This accessible and comprehensive textbook explores the role of advertising in the marketplace. It investigates how firms' advertising strategies are informative, persuasive or add value to the product advertised. The book explains in detail empirical methodologies used to identify the impact of advertising on consumer demand and on market structure, and reviews some recent empirical findings. It concludes with an in-depth exploration of digital advertising and auctions along with a framework for current antitrust investigations into two-sided platforms (Google, Facebook) that are funded by advertising revenues.
How advertising works in the marketplace, and whether it works well, is a complex question to address because there are three sets of players involved-the firms that advertise their products, the potential consumers who view the ads and the platform or medium that intermediates between them. Understanding how these three sets of players interact is the key to understanding the role of advertising in a market economy. The book begins by looking at the rise of advertising in market economies, a phenomenon not accounted for in standard textbook microeconomic models and carefully explains why. This is followed by an examination, both theoretical and empirical, of how firms strategically use advertising to reach consumers and expand the demand for their products. There are also chapters focused on the challenges of deceptive advertising and regulation. The final chapters investigate how two-sided platforms, such as Google and Facebook, are sustained by advertising revenues, and include a review of auction theory and the structure of advertising auction exchanges. These chapters also provide a detailed analysis of public policy issues, including media bias and antitrust concerns.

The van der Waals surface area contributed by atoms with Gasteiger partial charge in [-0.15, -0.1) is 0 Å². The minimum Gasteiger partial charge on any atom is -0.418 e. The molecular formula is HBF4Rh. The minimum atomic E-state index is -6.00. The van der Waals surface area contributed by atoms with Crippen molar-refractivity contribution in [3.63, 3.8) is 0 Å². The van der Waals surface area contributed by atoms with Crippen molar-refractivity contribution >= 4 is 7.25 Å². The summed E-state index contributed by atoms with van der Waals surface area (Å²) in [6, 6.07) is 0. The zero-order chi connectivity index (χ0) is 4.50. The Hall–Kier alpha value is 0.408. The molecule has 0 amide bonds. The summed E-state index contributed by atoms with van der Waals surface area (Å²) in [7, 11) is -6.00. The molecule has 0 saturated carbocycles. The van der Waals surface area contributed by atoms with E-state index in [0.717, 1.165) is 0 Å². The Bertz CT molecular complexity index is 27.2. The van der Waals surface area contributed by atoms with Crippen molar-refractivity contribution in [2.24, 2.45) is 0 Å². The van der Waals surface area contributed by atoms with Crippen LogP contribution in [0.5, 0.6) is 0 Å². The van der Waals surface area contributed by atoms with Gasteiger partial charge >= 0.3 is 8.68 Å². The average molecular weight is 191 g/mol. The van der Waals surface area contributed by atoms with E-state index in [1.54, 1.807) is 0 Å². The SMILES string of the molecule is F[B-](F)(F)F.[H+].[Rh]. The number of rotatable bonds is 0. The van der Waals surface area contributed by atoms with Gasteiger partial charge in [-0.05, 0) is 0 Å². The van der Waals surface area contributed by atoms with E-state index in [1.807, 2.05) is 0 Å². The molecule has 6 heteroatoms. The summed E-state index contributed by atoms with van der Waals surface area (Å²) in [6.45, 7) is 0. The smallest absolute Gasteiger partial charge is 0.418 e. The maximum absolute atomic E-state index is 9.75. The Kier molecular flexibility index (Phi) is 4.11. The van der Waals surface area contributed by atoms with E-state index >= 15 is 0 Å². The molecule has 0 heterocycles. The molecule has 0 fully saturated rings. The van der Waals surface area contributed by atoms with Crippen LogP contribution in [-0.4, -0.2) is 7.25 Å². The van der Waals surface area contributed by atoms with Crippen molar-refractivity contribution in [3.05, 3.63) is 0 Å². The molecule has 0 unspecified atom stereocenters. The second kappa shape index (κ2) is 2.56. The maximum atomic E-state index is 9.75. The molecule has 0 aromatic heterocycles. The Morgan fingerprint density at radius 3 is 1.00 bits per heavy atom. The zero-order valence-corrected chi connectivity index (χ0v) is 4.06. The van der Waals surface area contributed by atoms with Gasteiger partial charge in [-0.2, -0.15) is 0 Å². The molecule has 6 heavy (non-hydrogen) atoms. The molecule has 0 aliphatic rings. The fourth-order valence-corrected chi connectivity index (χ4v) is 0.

While designed for use by students in any course that covers the economics of advertising, this book is also an excellent resource for any reader interested in a deeper understanding of this important topic.